Recent deaths in Florida and Texas have brought the total number of deaths linked to faulty Takata airbags to 11 worldwide. The defective safety devices have been shown to explode violently and send shards of metal throughout the cabin of a vehicle.

In early April, a Jacksonville woman died from severe injuries she sustained during a slow-speed collision two years ago. The once active retiree became quadriplegic from injuries caused by the Takata airbag in her 2001 Honda Civic that violently exploded during the minor accident.

In March, a Texas teenager was killed at the scene of the accident when metal shrapnel from a deployed Takata airbag punctured her neck. A sheriff stated that all parties should have survived the crash. The teen was wearing her seatbelt and going the speed limit at the time of the accident.

Honda has reported that the teen’s parents and the owners of the used 2002 Honda Civic received recall notices, but no repairs were made before the wreck.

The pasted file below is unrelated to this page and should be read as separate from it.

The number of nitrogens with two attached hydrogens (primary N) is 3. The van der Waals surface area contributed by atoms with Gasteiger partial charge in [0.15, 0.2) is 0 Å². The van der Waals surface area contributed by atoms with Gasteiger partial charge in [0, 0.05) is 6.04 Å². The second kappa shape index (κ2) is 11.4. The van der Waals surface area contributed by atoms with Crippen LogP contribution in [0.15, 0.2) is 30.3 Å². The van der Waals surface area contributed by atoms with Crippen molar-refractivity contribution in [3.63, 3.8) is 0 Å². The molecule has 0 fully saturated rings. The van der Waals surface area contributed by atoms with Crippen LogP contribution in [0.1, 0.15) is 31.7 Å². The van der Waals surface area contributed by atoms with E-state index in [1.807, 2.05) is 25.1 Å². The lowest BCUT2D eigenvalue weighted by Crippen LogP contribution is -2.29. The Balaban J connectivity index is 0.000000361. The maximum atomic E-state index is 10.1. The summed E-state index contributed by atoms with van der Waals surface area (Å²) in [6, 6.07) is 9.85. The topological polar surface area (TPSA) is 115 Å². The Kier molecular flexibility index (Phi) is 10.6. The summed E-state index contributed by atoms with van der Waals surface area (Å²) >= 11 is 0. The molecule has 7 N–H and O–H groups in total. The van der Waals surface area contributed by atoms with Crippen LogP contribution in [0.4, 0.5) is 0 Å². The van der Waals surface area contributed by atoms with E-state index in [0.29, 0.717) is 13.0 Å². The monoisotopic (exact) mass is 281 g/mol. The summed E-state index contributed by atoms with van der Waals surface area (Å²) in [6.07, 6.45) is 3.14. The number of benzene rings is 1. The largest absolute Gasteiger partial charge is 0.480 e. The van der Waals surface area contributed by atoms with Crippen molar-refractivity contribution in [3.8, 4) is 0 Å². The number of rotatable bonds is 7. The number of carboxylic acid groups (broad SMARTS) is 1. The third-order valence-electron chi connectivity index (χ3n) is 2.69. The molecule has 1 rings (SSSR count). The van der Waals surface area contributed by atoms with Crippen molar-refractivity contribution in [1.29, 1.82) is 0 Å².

Automakers Criticized for Low Completion Rates

The 14 automakers that used the faulty Takata airbags in their vehicles have been criticized for not making repairs in a timely manner to prevent more deaths. According the National Highway Traffic Safety Administration (NHTSA), auto manufacturers should be working at a 100 percent rate of completion and taking every measure to ensure this goal is reached.

Lawmakers have stated that the latest deaths are evidence that current recall attempts are not working and automakers must speed up the process for identifying impacted vehicles, notifying owners and fixing the defective airbags quickly and before anyone else is killed.

If you have been injured by a defective product such as a Takata airbag, contact the experienced product liability attorneys at Goldberg Finnegan right away to discuss your claim in a free legal consultation.